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Startups In Africa That Are Making a Difference

Entrepreneurs and innovators in cities like Cape Town and Lagos in Africa are trying to harness digital technology to manage the economic and social challenges facing the continent. Investors have begun to take notice of the startup scene which is burgeoning in Africa.

In 2016 tech startups from Africa managed to raise funding of more than $129 million which was approximately 17% higher than the figure compared with 2015. The data was compiled by Disrupt Africa which is a blog based in Nairobi and is tracking the investment ecosystem along with the tech startups in the continent. Many startups have already received funding from top executives within the tech industry while others are looking to partner with organizations and local governments. Here are some of the startups which need to be mentioned to watch continuously because they are making a difference in the continent.



Andela was founded by entrepreneurs from Africa and North America in 2014.

Entrepreneurs from North America and Africa founded Andela in 2014 to train software developers within the continent and provide them full-time positions in organizations throughout the world. This was an initiative which received the backing of Chan Zuckerberg, GV and Spark capital. Andela has achieved the distinction of becoming a startup which is best known on the continent.

Andela received over 70,000 applications from 19 African nations over the past couple of years and accepted the top-rated 0.7% candidates. The software developers thereafter relocated to the offices of Andela based in Lagos, Kenya, Nairobi or Nigeria giving about six months of their time and specializing in specific technology stacks to complete open source projects to become exposed to the community of developers located worldwide. Every developer is thereafter partnered with one of the company partners that are vetted by Andela to work as a full-time team member who is also distributed.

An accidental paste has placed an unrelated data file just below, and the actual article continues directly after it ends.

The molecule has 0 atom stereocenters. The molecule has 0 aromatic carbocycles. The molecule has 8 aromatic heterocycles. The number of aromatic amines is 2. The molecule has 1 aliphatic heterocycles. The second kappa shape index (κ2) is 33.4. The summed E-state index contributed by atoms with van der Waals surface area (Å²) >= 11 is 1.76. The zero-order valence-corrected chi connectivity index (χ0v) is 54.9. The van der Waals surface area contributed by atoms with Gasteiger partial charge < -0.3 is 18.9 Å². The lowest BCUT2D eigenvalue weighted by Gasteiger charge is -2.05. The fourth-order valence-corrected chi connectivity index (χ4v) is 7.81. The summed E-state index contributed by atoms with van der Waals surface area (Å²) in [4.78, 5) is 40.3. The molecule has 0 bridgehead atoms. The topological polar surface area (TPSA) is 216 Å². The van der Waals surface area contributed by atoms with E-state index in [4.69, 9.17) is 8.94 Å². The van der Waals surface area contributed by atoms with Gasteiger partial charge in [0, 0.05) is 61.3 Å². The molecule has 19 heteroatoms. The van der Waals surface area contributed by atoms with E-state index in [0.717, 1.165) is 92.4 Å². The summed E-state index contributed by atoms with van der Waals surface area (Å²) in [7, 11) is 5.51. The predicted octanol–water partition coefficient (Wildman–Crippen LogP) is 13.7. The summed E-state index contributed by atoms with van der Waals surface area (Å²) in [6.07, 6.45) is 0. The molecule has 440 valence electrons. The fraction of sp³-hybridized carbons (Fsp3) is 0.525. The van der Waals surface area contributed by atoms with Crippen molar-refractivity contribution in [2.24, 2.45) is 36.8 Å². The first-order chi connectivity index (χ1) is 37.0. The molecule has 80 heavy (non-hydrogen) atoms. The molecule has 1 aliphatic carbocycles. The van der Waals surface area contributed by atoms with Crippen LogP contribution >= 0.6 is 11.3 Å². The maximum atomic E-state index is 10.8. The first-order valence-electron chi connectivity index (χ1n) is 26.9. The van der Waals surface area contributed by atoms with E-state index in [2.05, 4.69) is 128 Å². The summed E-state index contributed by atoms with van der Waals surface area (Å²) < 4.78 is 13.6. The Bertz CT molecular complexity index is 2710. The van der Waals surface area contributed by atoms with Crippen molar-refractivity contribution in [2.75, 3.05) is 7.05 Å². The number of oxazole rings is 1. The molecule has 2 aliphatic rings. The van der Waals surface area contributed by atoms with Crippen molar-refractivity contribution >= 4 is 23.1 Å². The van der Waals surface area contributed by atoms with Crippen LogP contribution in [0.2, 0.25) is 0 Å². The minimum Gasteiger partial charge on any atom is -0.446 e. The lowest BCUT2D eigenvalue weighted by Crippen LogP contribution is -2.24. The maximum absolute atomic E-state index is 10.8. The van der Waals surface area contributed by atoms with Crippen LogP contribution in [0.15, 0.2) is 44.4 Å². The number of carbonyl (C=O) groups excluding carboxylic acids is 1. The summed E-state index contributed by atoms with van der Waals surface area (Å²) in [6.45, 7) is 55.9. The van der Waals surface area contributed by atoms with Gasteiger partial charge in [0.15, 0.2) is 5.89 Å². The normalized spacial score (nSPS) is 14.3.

The percentage of women working in Andela is presently at 23.8% as compared to the world average of 5.8%.

The aim of Andela is to achieve a balanced ratio of men and women within the community of developers. Compared to the global average of 5.8% for women in the community, the percentage increases to 23% for women in Andela. This startup also has multiple recruitment cycles and boot camps in Nairobi and Lagos which are aiming to recruit just women. Andela was also successful in launching the “She Loves Code” initiative which encourages women developers to mentor young women from the community and also to host local events.

The funding raised by Andela until this date is $40 million. $24 million of the funding came from an initiative led by the Mark Zuckerberg foundation in 2016. Zuckerberg is also the CEO of Facebook and is renowned for his philanthropic activities and believes that the job being done by Andela is amazing.



Flare is to Kenya what Uber and other similar apps are to people living in the world.

The concept behind Flare is similar to that of Uber and the emergency app was introduced in Kenya at the end of December 2016. Flare allows hospitals and patients to request emergency help by using their smartphone and the idea is similar to the method used by ridesharing companies to link prospective customers with drivers.

The startup was founded by Caitlin Dolkart and Maria Rabinovich who were working in East Africa for five years in the industry of healthcare and tech services. They realized that Nairobi lacks an ambulance dispatch system which was centralized and getting an ambulance in an emergency was nearly impossible. The passing away of an eight-year-old boy in February 2016 after waiting five hours for an ambulance perhaps provided the impetus needed by the founders to establish Flare.

In December 2016 Dolkart questioned quartz why Uber or food could be delivered to the door but an ambulance wasn’t available even when it was a matter of life and death. The objective of flare is to eliminate the gap which exists and uses of the app have the ability to request for an ambulance along with the abilities to communicate with the emergency response team that was dispatched during the time they are required to wait. Drivers from the ambulance are equipped with smartphones which give them the precise location of the pickup along with any directions about holdups and traffic. Similar to Uber a percentage of the fare is taken by the founders for every ride booked by using the app. Flare is presently trying to develop the app further and make it cloud-based and smartphone-driven according to information given to the economist by Dolkart in November.

These are just two of the startups which we have described that are managing to grab the attention of investors from around the world. African startups are changing the way the world is doing business with Africa and one can only hope they will continue in a similar vein in the days to come.

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